Judge orders Chicago rapper Chief Keef to drug rehab
BY MICHAEL LANSU Staff Reporter November 6, 2013 4:02PM
Updated: December 9, 2013 10:33AM
Jailed Chicago rapper Chief Keef will be back in court Thursday to clarify the type of mandatory rehab program he must attend.
Keef, whose real name is Keith Cozart, appeared before Judge Earl Hoffenberg on Wednesday afternoon in the Skokie courthouse for a traffic case. Cozart pleaded guilty to testing positive for drugs while on probation, and Hoffenberg sentenced him to 90 days in the Haymarket Center.
The rapper took to Twitter just after 3 p.m., stating “In court Finna go to Jail Judge Wants to send me Back.”
Cozart was taken to Cook County Jail and was scheduled to be transferred to the rehab facility later this week. But sheriff’s police want confirmation from Hoffenberg that Cozart should be sent to Haymarket, which doesn’t have a correctional officer at the front door, instead of being kept at the jail’s rehab facility.
“Before a mistake is made, we want to be 100 percent sure the judge’s wishes are carried out,” sheriff’s office spokesman Benjamin Breit said.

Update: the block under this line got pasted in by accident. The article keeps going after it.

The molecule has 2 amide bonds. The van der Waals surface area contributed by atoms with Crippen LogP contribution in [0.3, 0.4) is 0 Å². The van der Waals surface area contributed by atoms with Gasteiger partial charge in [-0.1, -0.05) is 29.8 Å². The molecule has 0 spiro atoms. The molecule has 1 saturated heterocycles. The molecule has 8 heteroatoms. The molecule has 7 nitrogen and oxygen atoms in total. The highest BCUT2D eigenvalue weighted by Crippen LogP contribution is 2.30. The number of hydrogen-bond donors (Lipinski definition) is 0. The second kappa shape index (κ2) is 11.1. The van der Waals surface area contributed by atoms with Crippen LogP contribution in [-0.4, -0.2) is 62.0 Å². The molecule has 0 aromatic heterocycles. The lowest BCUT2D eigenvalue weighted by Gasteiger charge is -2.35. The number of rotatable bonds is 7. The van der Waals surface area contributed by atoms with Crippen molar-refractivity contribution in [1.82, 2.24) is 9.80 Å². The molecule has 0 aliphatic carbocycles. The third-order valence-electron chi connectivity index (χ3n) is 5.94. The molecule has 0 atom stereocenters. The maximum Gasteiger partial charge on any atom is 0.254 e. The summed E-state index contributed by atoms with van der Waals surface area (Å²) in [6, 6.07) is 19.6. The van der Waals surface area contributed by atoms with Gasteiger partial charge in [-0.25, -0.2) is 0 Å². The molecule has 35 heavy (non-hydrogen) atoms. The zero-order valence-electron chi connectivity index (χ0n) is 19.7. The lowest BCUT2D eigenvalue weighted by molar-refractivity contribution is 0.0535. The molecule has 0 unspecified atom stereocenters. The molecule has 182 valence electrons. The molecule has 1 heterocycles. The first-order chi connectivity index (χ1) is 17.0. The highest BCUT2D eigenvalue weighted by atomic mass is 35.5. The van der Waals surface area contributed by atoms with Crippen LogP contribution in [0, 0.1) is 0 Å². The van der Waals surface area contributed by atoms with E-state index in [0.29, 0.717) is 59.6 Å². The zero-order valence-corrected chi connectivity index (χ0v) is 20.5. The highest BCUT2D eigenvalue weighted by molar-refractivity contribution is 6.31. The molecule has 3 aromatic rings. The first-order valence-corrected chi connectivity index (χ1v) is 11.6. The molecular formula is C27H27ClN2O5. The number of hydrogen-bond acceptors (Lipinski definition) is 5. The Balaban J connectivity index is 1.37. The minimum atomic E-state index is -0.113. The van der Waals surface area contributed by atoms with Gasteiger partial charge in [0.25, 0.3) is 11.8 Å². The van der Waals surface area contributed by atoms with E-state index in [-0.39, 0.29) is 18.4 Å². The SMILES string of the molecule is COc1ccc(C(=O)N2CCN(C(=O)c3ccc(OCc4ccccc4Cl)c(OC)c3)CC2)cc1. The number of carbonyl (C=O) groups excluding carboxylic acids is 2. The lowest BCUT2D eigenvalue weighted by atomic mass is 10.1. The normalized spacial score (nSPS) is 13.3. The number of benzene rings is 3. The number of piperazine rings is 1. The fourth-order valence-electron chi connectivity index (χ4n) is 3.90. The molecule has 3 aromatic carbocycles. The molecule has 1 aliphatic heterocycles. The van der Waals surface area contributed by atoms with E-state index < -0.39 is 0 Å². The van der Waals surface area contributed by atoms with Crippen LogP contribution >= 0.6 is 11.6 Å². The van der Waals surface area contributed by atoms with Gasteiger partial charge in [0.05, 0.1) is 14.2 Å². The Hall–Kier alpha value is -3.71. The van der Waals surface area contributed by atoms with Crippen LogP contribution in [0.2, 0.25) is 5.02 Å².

Cozart, 18, will remain in custody at the jail until sheriff’s police take him back to the Skokie Courthouse on Thursday.
Cozart, who made his much-anticipated debut on Interscope records in December 2012 with the album “Finally Rich,” has been in trouble with the law numerous times this year. He gained notoriety last year for a gloating tweet sent from his account after rival Chicago rapper Joseph “Lil Jojo” Coleman was shot to death in the Englewood neighborhood on the South Side.
Cozart was locked up in a juvenile detention center in January for wielding a gun in a music video, which violated his probation for an earlier gun conviction for pointing a weapon at police.
He was arrested for disorderly conduct in May after security at the LeMeridien Atlanta Perimeter hotel “observed smoke and a smell of marijuana from a room,” according to police in Dunwoody, Ga. In July, he was ordered to pay a $531 fine after the Illinois State Police stopped him while he was driving 110 mph on the Edens Expy. in Northfield, according to court records.
In August, Cozart and his label, Glory Boyz Entertainment, were ordered to pay more than $230,000 to a concert promotion company based in Washington, D.C., for failing to appear at a London show in December 2012, according to court records.
Contributing: Daniel I. Dorfman